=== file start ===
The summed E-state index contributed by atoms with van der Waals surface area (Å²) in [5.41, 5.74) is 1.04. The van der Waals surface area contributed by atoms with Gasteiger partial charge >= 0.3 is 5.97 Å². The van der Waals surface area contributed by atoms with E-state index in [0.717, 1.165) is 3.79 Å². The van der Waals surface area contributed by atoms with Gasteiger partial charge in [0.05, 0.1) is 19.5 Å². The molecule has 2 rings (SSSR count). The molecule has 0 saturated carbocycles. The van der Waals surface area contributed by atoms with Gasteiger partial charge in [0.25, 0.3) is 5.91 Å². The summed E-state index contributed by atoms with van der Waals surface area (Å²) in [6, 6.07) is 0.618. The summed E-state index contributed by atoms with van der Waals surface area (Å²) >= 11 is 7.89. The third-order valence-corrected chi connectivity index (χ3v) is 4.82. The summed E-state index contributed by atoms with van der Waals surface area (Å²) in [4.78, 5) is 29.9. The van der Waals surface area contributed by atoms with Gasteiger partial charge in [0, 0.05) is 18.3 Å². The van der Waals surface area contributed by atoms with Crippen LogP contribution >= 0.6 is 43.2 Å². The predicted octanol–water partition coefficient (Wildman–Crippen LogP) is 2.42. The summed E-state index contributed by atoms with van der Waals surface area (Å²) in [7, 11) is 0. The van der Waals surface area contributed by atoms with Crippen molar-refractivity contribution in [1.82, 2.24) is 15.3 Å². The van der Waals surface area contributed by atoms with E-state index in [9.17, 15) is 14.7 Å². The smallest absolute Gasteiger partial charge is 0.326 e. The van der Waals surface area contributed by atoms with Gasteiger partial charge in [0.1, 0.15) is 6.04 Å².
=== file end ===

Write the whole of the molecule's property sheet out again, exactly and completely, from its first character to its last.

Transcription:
The summed E-state index contributed by atoms with van der Waals surface area (Å²) in [5.41, 5.74) is 1.04. The van der Waals surface area contributed by atoms with Gasteiger partial charge >= 0.3 is 5.97 Å². The van der Waals surface area contributed by atoms with E-state index in [0.717, 1.165) is 3.79 Å². The van der Waals surface area contributed by atoms with Gasteiger partial charge in [0.05, 0.1) is 19.5 Å². The molecule has 2 rings (SSSR count). The molecule has 0 saturated carbocycles. The van der Waals surface area contributed by atoms with Gasteiger partial charge in [0.25, 0.3) is 5.91 Å². The summed E-state index contributed by atoms with van der Waals surface area (Å²) in [6, 6.07) is 0.618. The summed E-state index contributed by atoms with van der Waals surface area (Å²) >= 11 is 7.89. The third-order valence-corrected chi connectivity index (χ3v) is 4.82. The summed E-state index contributed by atoms with van der Waals surface area (Å²) in [4.78, 5) is 29.9. The van der Waals surface area contributed by atoms with Gasteiger partial charge in [0, 0.05) is 18.3 Å². The van der Waals surface area contributed by atoms with Crippen LogP contribution >= 0.6 is 43.2 Å². The predicted octanol–water partition coefficient (Wildman–Crippen LogP) is 2.42. The summed E-state index contributed by atoms with van der Waals surface area (Å²) in [7, 11) is 0. The van der Waals surface area contributed by atoms with Crippen molar-refractivity contribution in [1.82, 2.24) is 15.3 Å². The van der Waals surface area contributed by atoms with E-state index in [9.17, 15) is 14.7 Å². The smallest absolute Gasteiger partial charge is 0.326 e. The van der Waals surface area contributed by atoms with Gasteiger partial charge in [0.1, 0.15) is 6.04 Å².